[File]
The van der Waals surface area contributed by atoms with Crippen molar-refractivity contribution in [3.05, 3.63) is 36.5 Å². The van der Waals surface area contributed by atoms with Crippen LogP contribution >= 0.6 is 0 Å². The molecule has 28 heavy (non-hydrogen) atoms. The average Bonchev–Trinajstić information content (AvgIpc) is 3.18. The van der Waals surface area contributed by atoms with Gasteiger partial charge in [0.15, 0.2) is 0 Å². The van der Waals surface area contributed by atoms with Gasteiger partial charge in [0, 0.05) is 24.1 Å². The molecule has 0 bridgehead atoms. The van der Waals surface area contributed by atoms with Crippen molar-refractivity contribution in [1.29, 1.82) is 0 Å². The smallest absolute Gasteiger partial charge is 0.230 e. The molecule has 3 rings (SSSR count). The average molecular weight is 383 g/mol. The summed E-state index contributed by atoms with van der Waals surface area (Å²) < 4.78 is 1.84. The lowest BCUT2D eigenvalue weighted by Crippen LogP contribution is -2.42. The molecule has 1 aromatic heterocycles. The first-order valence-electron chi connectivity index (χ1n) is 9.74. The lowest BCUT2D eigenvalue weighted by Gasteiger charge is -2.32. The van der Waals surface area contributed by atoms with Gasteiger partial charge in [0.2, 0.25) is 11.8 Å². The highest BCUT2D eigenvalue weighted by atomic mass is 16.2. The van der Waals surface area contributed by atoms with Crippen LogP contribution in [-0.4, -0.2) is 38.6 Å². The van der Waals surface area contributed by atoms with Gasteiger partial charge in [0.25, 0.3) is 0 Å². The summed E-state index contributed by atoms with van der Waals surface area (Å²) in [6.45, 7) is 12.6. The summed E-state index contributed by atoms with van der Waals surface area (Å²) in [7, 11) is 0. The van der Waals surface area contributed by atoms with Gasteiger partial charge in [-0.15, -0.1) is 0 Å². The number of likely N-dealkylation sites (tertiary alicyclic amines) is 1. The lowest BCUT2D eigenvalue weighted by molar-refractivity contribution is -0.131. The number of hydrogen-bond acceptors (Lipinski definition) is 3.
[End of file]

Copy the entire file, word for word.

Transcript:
The van der Waals surface area contributed by atoms with Crippen molar-refractivity contribution in [3.05, 3.63) is 36.5 Å². The van der Waals surface area contributed by atoms with Crippen LogP contribution >= 0.6 is 0 Å². The molecule has 28 heavy (non-hydrogen) atoms. The average Bonchev–Trinajstić information content (AvgIpc) is 3.18. The van der Waals surface area contributed by atoms with Gasteiger partial charge in [0.15, 0.2) is 0 Å². The van der Waals surface area contributed by atoms with Gasteiger partial charge in [0, 0.05) is 24.1 Å². The molecule has 0 bridgehead atoms. The van der Waals surface area contributed by atoms with Crippen molar-refractivity contribution in [1.29, 1.82) is 0 Å². The smallest absolute Gasteiger partial charge is 0.230 e. The molecule has 3 rings (SSSR count). The average molecular weight is 383 g/mol. The summed E-state index contributed by atoms with van der Waals surface area (Å²) < 4.78 is 1.84. The lowest BCUT2D eigenvalue weighted by Crippen LogP contribution is -2.42. The molecule has 1 aromatic heterocycles. The first-order valence-electron chi connectivity index (χ1n) is 9.74. The lowest BCUT2D eigenvalue weighted by Gasteiger charge is -2.32. The van der Waals surface area contributed by atoms with Gasteiger partial charge in [0.2, 0.25) is 11.8 Å². The highest BCUT2D eigenvalue weighted by atomic mass is 16.2. The van der Waals surface area contributed by atoms with Crippen LogP contribution in [-0.4, -0.2) is 38.6 Å². The van der Waals surface area contributed by atoms with Gasteiger partial charge in [0.25, 0.3) is 0 Å². The summed E-state index contributed by atoms with van der Waals surface area (Å²) in [6.45, 7) is 12.6. The summed E-state index contributed by atoms with van der Waals surface area (Å²) in [7, 11) is 0. The van der Waals surface area contributed by atoms with Gasteiger partial charge in [-0.15, -0.1) is 0 Å². The number of likely N-dealkylation sites (tertiary alicyclic amines) is 1. The lowest BCUT2D eigenvalue weighted by molar-refractivity contribution is -0.131. The number of hydrogen-bond acceptors (Lipinski definition) is 3.